MANILA — Now this is how you mark a golden year!
The 50th anniversary celebrations of Repertory Philippines kicked into high gear with “Agnes of God,” which the theater company first presented back in 1983 with its founder, the late Zeneida Amador, as the mother superior, and now artistic director emeritus Baby Barredo, as the court-appointed psychiatrist and self-confessed agnostic. It also marked the stage debut of a young Pinky Amador in the title role, for which she got her first acting award.
More than 30 years later, Amador now plays her aunt’s role, while Menchu Lauchengco-Yulo makes a triumphant Rep comeback that reminds viewers that she is more than a musical theater star. One of the company’s most outstanding alumnus Bart Guingona directed this new staging, while another Repper, Fordham University professor Joey Mendoza, created the stunning set.
Continuing the Rep tradition of honing new actors, 19-year-old Rebecca Faith Coates graduates from roles in Rep’s Children’s Theater and gives a breakthrough performance that heralds the arrival of an exciting and talented artist, building on the promise she displayed as a juvenile cancer patient in the musical “Dani Girl.”
In “Agnes of God,” Rep reminds audiences why it has lasted this long. As the country’s leading English-language theater company, it has over the years brought the best plays to local audiences and staged these with dependable professionalism and dedication.
Award-winning dramas like “Agnes of God” used to be standard season fare for Rep and finally this year, Rep seems to be experiencing a much-awaited artistic renaissance. After its star-studded production of the Tony-winning comedy “Vanya, Sonia, Masha and Spike,” expect the standing ovations to continue with this heavy drama.
“Agnes of God” is on the surface a religious-tinged murder mystery. It opens with the facts of the case: a dead baby was discovered in a wastebasket strangled with its umbilical cord. The mother, a young nun with the voice of an angel, can’t remember what happened. The court appoints a psychiatrist, who has left the Catholic church, to investigate what happened. Making her task even more difficult is mother superior Miriam Ruth who believes that Agnes may be blessed.
In his director’s notes, Guingona pointed out that when “Agnes of God” was written, “it was fashionable to question the ‘certainties’ of science, particularly if psychiatric skepticism in a world that has grown cynical, surgical and disdainful of mysticism and spirituality.”
“It remains relevant today even as the times have swung back towards conservative, faith-based values… that argue for the necessity of unquestioning belief systems, much of which is the foundation for today’s defense of dogma,” he added.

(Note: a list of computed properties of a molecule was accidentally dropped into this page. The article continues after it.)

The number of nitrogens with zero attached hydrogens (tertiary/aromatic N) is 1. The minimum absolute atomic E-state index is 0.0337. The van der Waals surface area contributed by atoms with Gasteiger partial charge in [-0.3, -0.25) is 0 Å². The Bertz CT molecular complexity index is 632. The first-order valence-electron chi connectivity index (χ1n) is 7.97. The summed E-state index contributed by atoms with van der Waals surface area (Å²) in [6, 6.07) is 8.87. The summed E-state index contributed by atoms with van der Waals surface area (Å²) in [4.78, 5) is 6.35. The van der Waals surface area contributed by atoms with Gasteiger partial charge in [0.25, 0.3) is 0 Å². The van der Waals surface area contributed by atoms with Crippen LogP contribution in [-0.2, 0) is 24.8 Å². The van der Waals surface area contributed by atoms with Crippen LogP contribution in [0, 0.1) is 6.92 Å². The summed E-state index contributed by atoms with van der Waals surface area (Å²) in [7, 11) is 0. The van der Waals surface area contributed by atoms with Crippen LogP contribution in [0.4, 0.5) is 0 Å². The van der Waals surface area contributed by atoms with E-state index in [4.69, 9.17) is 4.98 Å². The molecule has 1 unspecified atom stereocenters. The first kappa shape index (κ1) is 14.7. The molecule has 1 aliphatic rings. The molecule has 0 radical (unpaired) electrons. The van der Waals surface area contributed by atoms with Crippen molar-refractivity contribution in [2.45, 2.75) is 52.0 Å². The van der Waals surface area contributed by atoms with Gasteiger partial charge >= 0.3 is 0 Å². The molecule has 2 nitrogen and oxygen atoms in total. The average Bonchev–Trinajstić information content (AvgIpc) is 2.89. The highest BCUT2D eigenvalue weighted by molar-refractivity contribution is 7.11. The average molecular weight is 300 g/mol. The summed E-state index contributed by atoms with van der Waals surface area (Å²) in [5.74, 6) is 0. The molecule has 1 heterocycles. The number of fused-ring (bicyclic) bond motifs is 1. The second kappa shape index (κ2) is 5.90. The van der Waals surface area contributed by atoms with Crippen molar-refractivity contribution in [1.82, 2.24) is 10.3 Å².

Playwright John Pielmeier created a taut, three-character play that seamlessly weaves this religious debate into an engrossing whodunit. But despite the “thoughtful” script, “Agnes of God” is ultimately an acting showcase for the three actresses. (The movie version had Jane Fonda and Anne Bancroft and a young Meg Tilly in the key roles.)
Lauchengco-Yulo was given her meatiest non-musical role to date and she attacked it with intensity. The audience gets to witness how the abrasive arrogance of psychiatrist Martha Livingston is slowly broken down as she heartbreakingly acknowledges her need to “believe.”
Amador was able to provide the mother superior with a loving sense of humor but stern when necessary, which all the more made Livingston look stubborn and cold.
Given these two actresses’ body of work, it is already expected that these two Rep veterans will perform well. But Coates is the real revelation here. Her voice, as per the script, truly has an ethereal quality, which the audience first hears — sans sight — singing “Kyrie.” She also more than holds her own against her more experienced co-stars. In fact, she commands the audience’s attention with a beguiling performance that even till the end, leaves you in wonder about what really happened.
But “Agnes of God” isn’t just an acting triumph. It’s also beautifully staged and designed. Mendoza’s minimalist set, inspired by the giant pillars in old churches and monasteries, and dramatically lit by John Batalla, has an otherworldly, almost spiritual glow. Jethro Joaquin’s sound design, meanwhile, accentuates the ethereal quality of Agnes’s singing.
This is simply Rep at one of its very best.
“Agnes of God” runs until March 12 at Onstage Theater in Greenbelt 1, Makati City.